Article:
Snuggly sweatshirts

I’ve started making myself go for a run every day. It’s part of the RoderRoadRunners challenge, which means there’s a WhatsApp group on my phone with hundreds of messages every day from all the other nutters who are forcing themselves out every day, regardless of weather. The motivation is great and it’s definitely helping me cope with an increasingly tough time of things.

What’s this got to do with sewing? Well, apart from the fact that it was a sewing friend who introduced me to the group, this morning, I ran in the snow. I actually can’t believe that I did that: I don’t do fitness, I’ve never run in my life before this year, so to find me trekking up to school in running gear and running in the snow after drop off instead of heading home at speed is quite the turn around.

No, I don’t know what this pose is about either!

I was, however, dripping wet and absolutely frozen when I got back. This is the point where, post hot shower, you need a lovely warm sweatshirt to snuggle into.

Luckily, I have recently added two new sweatshirts to me (already quite extensive) collection, so I was spoilt for choice.

Both sweatshirts are from newly released patterns; both pattern companies are favourites of mine; both have feature sleeves. But in other respects, they are quite different to each other.

The first one I made was the Deer & Doe Neige sweatshirt. This comes in two different lengths and with two different necklines. I chose to make the more cropped version with cuffed sleeves and a normal neckband. I cut my usual size (40, grading to 42 at the waist) and didn’t make any other adjustments.

The sleeves on this sweater are made up of three separate pattern pieces. The main body of the sweatshirt has a dropped shoulder, and then you sew the three additional pieces together to make a voluminous sleeve. I chose to use a poly (?) sweatshirting I’ve had in the stash for ages because it had a reasonable amount of body so I was confident it would show the sleeve shaping off well.

Definitely quite cropped in length: would be better with high waisted jeans

For anyone used to knits, the sleeves are the only bit of this one that you’d need to read the instructions for. Which is good, as Deer and Doe instructions are notoriously brief. Absolutely fine if you’ve made similar things before, but probably not the best for the absolute beginner as there is little to no handholding. However, they are clear and succinct and I find the diagrams really easy to follow, so it’s not a problem for me.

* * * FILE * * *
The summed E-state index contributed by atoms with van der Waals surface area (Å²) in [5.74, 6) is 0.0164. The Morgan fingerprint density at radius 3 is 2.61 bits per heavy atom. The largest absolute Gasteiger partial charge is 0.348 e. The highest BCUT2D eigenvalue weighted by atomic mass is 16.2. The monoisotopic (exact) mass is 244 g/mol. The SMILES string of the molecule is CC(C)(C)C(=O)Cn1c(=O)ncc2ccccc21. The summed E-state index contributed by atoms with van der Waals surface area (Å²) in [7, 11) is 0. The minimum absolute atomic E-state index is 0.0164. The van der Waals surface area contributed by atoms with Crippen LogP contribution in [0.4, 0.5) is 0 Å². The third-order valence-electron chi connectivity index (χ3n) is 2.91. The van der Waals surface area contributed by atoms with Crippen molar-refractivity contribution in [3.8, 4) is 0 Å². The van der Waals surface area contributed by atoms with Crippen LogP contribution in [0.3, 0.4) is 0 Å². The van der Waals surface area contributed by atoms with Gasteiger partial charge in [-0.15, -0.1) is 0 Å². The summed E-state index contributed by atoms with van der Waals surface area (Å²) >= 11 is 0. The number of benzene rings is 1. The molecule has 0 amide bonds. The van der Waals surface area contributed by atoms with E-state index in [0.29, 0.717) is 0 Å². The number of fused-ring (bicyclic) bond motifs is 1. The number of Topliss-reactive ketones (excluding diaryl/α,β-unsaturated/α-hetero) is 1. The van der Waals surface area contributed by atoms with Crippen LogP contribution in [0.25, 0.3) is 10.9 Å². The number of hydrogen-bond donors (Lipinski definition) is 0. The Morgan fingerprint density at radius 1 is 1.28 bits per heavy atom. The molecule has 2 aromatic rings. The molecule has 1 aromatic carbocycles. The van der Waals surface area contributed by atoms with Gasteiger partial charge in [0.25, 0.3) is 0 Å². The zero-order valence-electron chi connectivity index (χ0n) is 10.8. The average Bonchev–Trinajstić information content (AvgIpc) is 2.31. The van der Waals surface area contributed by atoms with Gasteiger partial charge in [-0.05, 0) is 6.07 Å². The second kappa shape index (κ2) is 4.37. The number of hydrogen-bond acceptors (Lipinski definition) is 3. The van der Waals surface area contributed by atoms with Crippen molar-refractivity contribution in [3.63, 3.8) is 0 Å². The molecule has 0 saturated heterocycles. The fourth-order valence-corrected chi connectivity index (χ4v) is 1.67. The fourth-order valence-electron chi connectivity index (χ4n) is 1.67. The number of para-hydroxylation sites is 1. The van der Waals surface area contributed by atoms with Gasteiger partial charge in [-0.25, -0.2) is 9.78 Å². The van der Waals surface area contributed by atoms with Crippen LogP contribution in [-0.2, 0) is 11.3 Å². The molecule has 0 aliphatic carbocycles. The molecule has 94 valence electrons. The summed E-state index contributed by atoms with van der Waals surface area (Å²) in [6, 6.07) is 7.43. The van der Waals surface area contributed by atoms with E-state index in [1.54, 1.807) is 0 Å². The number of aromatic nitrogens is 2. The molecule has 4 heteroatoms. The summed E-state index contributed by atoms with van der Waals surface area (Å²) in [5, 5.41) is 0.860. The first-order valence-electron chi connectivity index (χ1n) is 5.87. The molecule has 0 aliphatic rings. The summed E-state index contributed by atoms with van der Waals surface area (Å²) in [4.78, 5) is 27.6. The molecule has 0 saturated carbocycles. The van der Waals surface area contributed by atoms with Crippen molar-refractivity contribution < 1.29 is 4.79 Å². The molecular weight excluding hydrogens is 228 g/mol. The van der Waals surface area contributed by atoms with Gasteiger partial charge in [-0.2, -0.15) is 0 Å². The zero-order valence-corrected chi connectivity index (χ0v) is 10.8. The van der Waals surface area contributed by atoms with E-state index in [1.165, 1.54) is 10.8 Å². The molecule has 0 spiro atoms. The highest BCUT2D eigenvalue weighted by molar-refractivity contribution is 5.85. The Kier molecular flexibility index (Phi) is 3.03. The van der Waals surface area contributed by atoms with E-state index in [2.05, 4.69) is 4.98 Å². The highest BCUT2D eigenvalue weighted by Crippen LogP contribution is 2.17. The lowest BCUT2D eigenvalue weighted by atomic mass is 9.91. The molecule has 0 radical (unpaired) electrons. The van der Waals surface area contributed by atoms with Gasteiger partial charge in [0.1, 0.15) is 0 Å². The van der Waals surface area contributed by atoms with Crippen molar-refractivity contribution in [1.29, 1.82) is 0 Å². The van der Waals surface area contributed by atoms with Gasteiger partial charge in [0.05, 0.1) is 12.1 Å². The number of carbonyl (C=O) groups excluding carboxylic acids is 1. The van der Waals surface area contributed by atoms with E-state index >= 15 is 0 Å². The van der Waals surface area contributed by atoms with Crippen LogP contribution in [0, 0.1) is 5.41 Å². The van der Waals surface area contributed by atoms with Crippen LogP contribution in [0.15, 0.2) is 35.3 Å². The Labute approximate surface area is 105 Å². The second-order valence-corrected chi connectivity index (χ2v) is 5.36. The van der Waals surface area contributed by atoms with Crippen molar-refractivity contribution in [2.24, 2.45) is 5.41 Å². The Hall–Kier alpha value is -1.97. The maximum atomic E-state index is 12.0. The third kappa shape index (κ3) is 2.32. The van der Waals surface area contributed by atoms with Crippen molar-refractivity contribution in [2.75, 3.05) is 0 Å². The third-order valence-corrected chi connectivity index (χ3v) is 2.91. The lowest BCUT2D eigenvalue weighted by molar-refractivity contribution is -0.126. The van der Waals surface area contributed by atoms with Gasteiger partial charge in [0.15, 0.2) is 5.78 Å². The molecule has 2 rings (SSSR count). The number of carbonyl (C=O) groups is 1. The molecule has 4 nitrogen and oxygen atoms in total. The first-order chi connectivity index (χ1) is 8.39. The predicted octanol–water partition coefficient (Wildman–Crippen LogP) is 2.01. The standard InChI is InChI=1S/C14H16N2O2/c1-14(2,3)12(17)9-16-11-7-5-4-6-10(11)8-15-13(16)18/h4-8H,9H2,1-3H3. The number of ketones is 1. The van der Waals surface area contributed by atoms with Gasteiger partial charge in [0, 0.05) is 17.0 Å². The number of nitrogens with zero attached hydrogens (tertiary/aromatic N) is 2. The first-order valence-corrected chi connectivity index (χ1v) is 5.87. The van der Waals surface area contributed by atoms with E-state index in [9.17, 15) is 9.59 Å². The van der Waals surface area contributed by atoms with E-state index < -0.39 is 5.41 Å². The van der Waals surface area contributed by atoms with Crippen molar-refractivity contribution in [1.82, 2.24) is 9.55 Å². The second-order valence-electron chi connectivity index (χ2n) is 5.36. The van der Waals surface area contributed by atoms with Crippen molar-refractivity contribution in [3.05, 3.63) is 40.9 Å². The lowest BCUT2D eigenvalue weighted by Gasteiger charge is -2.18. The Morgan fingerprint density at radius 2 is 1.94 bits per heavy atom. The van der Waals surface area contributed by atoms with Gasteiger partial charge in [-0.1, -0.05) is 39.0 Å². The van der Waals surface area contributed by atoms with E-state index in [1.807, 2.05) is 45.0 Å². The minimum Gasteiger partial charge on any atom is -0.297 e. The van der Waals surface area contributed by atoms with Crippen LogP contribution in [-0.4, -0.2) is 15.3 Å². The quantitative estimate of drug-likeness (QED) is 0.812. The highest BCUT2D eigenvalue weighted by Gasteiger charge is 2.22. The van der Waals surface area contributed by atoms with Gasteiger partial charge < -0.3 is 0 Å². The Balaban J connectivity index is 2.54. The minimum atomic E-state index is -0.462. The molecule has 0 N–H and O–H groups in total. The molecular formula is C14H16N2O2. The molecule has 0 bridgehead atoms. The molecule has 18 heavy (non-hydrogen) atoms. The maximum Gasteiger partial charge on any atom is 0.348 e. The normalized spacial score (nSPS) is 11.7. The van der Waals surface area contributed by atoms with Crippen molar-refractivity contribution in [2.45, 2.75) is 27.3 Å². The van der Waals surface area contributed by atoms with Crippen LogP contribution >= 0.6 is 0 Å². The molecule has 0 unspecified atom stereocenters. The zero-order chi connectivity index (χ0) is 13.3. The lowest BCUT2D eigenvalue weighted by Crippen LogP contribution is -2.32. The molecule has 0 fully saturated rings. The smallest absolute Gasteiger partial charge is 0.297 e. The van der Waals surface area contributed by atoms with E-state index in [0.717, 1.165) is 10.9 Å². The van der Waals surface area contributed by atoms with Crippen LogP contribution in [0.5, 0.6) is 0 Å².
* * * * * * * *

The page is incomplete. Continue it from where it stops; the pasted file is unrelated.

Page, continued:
Back view for completeness

I mostly sewed this up on my overlocker and, because the fabric had very little stretch, I used ready made cuffs and plain ribbing for the neckband. This was definitely the right call! The neckline is actually really wide, probably because the other view has a funnel neck, and actually that’s my only niggle with the pattern. I find that neckline a little too wide and, if I make it again, I’d be tempted to redraw the neck opening and make the neckband smaller, just for extra snuggliness. (My computer is telling me that snuggliness is not a word, but I’m sticking with it!)

Other than that, I really like this style. It isn’t too short so long as you’re wearing reasonably high rise jeans, but since there are so many of those around these days that isn’t an issue.

The other sweatshirt I made was from the latest Tilly and the Buttons pattern (I know, no one is surprised that I made a Tilly pattern!) The Billie is either a sweatshirt or a sweater dress and has 2 different sleeve options.

Obviously I went for the more dramatic sleeve! This is a set in sleeve but with lots of gathers top and bottom to give loads of volume. For this one, I chose a brushed back french terry from my stash, which came from Stoff & Stil quite some time since. It proved to be absolutely the perfect choice, as it’s super cosy to wear whilst the print makes it a little different. I again cut my usual size (4 on top grading to a 5 at the waist and hips)

Close up sleeve detail

In contrast to the Deer and Doe, Tilly’s instructions are far more verbose and hold your hand if you’re new to jersey sewing. She uses pictures to illustrate instead of diagrams so you can see on a real example what things look like.

Again, the sleeves were really the only part where I read the instructions at all. Setting those sleeves in really just comes down to lots of gathering stitches which you then pull together to fit the fabric to the armscye and pin as if your life depends on it.

I HATE gathering. I really, really do not enjoy the process at all. However, I absolutely LOVE the finished sleeves, so I think this is probably the sort of pain I’ll be putting myself through again. I already have two lots of sweatshirting lined up to make more tops, and this pattern will be used for at least one of them.

Whilst I admit to owning a lot of sweatshirts already, I think both these patterns were worthy additions to my collection. Particularly since I’m definitely not going to be heading back to the office in the near future as my employer is now talking about summer 2021 at the earliest, it’s great to have a variety of warm yet nice looking tops whilst working from home. I seem to spend many, many hours on video calls these days, and both of these have elicited compliments so I’m happy!

What’s your go to sweatshirt pattern? Have you tried either of these?

Becca x


Patterns Deer & Doe “Neige” sweatshirt / Tilly and the Buttons “Billie” sweatshirt and dress

Fabric poly sweatshirting / brushed back french terry (both from stash)

My measurements

Bust : 36″

Waist : 32″

Hips : 42″

Size cut 40 – 42 / 4-5

Adjustments made just the grading mentioned above

Future adjustments? I will probably make the neckline on the Deer and Doe smaller as it feels quite wide

Make again? Absolutely!

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